Updated: 1/8/2021

Measures of Disease Frequency

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Introduction
  • Overview
    • incidence and prevalence are methods of measuring disease frequency in a population with respect to time
  • Incidence
    • describes the amount of new disease cases in at-risk people over a certain time period
    • at risk means those who are capable of developing the disease of interest 
      • do not already have the disease
      • are not vaccinated against the disease
      • have at-risk anatomy (patients without a prostate cannot get prostate cancer)
    • incidence can be specified 2 ways
      • # of new cases in a population/# of at risk people in the population per unit time  
        • e.g., 9 cases of Kawasaki disease per 10,000 children per year
      • # of new cases in a population/time spent at risk (person-time) 
        • person-time = number of people at risk x time spent at risk
          • e.g., 9 cases of Kawasaki disease/10,000 child-years 
            • if we watched 10,000 at-risk people (children) for 1 year, 5,000 children for 2 years, or 1,000 children for 10 years, etc., we would see 9 new cases during that observation period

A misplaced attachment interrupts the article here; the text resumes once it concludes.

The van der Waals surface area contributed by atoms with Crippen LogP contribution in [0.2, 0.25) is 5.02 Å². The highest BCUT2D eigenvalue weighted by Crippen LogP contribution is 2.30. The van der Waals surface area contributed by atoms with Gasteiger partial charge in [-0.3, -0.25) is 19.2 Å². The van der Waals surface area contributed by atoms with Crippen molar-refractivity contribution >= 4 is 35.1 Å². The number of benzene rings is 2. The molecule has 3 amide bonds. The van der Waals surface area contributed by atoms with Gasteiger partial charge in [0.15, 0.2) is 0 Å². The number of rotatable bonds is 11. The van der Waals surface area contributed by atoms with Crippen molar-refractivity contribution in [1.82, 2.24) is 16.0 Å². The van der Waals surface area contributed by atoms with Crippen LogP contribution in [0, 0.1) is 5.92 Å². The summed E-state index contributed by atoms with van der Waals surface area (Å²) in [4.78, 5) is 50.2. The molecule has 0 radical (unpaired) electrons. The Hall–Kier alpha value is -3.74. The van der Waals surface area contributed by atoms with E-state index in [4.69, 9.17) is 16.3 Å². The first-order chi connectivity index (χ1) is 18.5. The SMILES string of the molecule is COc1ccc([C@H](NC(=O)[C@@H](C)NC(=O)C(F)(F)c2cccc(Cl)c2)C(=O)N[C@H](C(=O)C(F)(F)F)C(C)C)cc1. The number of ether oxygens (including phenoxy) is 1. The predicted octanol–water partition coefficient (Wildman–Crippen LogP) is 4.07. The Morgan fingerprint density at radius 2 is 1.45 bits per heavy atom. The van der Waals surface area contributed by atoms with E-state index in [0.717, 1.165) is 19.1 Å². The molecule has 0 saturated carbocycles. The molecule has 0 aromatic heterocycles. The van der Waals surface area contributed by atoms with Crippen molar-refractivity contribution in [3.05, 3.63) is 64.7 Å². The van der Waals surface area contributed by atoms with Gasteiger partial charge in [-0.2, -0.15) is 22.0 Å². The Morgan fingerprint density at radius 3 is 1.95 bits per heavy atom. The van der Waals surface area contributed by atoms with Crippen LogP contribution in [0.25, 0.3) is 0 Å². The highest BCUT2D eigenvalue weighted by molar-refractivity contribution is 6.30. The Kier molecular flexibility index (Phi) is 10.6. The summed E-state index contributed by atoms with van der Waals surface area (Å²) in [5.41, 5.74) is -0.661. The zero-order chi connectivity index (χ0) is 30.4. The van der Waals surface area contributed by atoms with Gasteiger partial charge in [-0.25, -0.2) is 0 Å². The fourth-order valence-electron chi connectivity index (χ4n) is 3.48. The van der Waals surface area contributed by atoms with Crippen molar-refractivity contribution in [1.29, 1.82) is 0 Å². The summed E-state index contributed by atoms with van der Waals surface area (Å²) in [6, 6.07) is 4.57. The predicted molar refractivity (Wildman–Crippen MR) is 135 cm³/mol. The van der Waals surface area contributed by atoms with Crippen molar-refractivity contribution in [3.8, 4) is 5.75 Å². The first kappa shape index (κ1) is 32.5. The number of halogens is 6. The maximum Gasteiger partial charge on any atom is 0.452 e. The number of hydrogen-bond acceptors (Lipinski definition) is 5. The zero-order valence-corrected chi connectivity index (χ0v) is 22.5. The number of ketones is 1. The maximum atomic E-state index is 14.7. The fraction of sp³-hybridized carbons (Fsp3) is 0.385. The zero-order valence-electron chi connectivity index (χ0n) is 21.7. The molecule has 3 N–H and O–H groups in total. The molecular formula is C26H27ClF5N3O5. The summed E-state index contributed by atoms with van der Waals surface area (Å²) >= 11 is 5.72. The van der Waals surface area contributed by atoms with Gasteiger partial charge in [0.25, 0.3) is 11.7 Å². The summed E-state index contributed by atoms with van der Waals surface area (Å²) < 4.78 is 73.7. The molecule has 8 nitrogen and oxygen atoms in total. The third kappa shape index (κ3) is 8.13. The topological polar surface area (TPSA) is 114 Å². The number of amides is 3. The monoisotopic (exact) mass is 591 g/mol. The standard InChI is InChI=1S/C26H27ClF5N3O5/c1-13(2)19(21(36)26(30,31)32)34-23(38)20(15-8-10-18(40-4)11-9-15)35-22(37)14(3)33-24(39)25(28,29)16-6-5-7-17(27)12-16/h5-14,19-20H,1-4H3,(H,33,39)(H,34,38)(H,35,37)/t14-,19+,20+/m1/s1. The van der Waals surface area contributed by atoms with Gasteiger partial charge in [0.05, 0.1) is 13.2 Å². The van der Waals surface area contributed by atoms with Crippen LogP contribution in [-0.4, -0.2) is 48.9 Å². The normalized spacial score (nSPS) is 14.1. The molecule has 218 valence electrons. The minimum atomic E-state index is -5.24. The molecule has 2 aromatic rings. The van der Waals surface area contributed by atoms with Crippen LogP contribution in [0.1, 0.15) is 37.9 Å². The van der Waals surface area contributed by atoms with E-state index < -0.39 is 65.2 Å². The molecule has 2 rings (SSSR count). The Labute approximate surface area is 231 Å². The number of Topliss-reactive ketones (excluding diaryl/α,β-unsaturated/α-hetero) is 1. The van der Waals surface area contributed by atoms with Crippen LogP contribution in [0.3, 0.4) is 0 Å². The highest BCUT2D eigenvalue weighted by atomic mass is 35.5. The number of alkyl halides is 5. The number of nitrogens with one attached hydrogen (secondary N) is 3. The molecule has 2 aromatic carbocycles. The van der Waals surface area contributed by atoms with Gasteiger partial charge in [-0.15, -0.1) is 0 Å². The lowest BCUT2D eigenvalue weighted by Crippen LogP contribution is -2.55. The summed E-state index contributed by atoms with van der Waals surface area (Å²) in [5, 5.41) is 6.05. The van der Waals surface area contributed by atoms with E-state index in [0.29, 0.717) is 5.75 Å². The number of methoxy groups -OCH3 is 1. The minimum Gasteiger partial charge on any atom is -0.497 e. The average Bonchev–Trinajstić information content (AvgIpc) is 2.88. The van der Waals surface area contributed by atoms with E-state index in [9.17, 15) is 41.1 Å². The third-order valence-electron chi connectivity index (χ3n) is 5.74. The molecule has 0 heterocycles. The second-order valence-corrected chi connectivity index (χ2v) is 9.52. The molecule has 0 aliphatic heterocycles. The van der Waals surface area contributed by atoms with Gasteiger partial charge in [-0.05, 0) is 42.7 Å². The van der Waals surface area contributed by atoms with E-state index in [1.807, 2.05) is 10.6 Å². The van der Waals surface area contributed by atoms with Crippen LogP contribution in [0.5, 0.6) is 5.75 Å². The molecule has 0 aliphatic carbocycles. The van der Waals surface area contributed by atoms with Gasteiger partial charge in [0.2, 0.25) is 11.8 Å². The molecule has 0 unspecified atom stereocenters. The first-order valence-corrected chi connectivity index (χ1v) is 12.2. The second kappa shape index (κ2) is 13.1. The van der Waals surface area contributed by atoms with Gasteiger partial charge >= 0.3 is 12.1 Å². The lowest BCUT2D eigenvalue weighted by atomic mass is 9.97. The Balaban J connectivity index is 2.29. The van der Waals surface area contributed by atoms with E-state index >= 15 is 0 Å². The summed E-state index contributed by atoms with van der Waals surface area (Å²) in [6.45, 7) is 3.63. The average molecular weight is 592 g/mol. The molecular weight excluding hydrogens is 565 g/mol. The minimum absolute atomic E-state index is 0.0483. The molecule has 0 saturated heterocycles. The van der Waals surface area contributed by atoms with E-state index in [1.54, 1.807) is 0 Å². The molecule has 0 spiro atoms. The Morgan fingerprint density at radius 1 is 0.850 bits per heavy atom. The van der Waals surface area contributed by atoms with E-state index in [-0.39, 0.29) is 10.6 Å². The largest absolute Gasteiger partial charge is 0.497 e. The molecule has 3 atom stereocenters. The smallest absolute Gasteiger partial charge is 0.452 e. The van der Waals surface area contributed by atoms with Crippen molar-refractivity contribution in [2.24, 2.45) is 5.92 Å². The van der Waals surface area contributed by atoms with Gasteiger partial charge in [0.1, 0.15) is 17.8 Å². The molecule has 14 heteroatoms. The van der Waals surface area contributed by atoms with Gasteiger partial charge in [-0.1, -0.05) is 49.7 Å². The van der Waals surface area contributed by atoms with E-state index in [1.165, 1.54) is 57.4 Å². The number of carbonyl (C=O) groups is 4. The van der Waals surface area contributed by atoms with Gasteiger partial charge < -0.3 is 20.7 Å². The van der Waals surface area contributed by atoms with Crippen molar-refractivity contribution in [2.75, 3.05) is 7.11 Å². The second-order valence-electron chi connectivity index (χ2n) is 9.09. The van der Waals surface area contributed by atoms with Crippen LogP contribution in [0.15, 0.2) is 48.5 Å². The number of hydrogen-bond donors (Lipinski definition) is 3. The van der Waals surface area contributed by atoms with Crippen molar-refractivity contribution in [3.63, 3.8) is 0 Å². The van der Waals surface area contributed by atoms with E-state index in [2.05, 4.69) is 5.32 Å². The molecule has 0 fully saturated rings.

• Prevalence
    • proportion of population that has a disease or risk factor at a specified point or period in time 
    • existing cases/total number of people in specific population at a particular time
      • e.g., percent of the U.S. population with diabetes in 2018
    • indicates overall disease burden of population
    • helpful for resource allocation
    • prevalence = incidence x duration 
    • factors that increase prevalence include
      • increase in new cases (increased incidence)
      • improved quality of care → decreased mortality  longer duration
      • improved diagnostic ability → higher incidence
      • in-migration of cases or susceptible people
      • out-migration of healthy people
    • factors that decrease prevalence include
      • high case-fatality rate → shorter duration (aggressive cancers)
      • decrease in new cases (decreased incidence)
        • could result from preventative efforts such as vaccination 
        • in-migration of healthy people
        • out-migration of cases
        • improved recovery/cure rate 

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